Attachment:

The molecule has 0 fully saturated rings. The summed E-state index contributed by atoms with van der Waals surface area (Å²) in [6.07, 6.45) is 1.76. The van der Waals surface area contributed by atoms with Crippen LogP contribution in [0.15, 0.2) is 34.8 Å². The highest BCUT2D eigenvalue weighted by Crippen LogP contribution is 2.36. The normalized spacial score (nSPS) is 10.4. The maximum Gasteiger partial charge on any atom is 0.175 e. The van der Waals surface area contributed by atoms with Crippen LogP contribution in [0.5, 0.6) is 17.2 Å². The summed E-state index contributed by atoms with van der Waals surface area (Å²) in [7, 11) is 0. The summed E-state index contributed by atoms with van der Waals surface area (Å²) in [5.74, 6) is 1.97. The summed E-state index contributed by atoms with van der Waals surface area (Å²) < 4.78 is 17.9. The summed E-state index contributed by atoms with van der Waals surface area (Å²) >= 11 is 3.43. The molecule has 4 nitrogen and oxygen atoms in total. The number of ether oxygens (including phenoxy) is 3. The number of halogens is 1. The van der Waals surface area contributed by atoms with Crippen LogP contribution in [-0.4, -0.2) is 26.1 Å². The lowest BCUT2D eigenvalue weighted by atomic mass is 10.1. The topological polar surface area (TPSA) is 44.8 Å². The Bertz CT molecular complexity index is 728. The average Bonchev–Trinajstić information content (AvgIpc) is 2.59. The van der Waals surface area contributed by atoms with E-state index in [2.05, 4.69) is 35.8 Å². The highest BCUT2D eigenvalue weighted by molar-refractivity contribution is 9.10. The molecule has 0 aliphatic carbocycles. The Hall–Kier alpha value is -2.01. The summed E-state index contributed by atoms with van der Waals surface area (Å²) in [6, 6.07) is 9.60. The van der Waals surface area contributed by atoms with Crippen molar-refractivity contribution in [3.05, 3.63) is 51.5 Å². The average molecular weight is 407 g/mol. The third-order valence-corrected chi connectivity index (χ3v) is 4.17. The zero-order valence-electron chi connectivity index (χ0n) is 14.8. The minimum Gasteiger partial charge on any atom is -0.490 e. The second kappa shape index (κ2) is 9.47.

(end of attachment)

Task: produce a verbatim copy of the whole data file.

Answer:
The molecule has 0 fully saturated rings. The summed E-state index contributed by atoms with van der Waals surface area (Å²) in [6.07, 6.45) is 1.76. The van der Waals surface area contributed by atoms with Crippen LogP contribution in [0.15, 0.2) is 34.8 Å². The highest BCUT2D eigenvalue weighted by Crippen LogP contribution is 2.36. The normalized spacial score (nSPS) is 10.4. The maximum Gasteiger partial charge on any atom is 0.175 e. The van der Waals surface area contributed by atoms with Crippen LogP contribution in [0.5, 0.6) is 17.2 Å². The summed E-state index contributed by atoms with van der Waals surface area (Å²) in [7, 11) is 0. The summed E-state index contributed by atoms with van der Waals surface area (Å²) in [5.74, 6) is 1.97. The summed E-state index contributed by atoms with van der Waals surface area (Å²) < 4.78 is 17.9. The summed E-state index contributed by atoms with van der Waals surface area (Å²) >= 11 is 3.43. The molecule has 4 nitrogen and oxygen atoms in total. The number of ether oxygens (including phenoxy) is 3. The number of halogens is 1. The van der Waals surface area contributed by atoms with Crippen LogP contribution in [-0.4, -0.2) is 26.1 Å². The lowest BCUT2D eigenvalue weighted by atomic mass is 10.1. The topological polar surface area (TPSA) is 44.8 Å². The Bertz CT molecular complexity index is 728. The average Bonchev–Trinajstić information content (AvgIpc) is 2.59. The van der Waals surface area contributed by atoms with E-state index in [2.05, 4.69) is 35.8 Å². The highest BCUT2D eigenvalue weighted by molar-refractivity contribution is 9.10. The molecule has 0 aliphatic carbocycles. The Hall–Kier alpha value is -2.01. The summed E-state index contributed by atoms with van der Waals surface area (Å²) in [6, 6.07) is 9.60. The van der Waals surface area contributed by atoms with Crippen molar-refractivity contribution in [3.05, 3.63) is 51.5 Å². The average molecular weight is 407 g/mol. The third-order valence-corrected chi connectivity index (χ3v) is 4.17. The zero-order valence-electron chi connectivity index (χ0n) is 14.8. The minimum Gasteiger partial charge on any atom is -0.490 e. The second kappa shape index (κ2) is 9.47.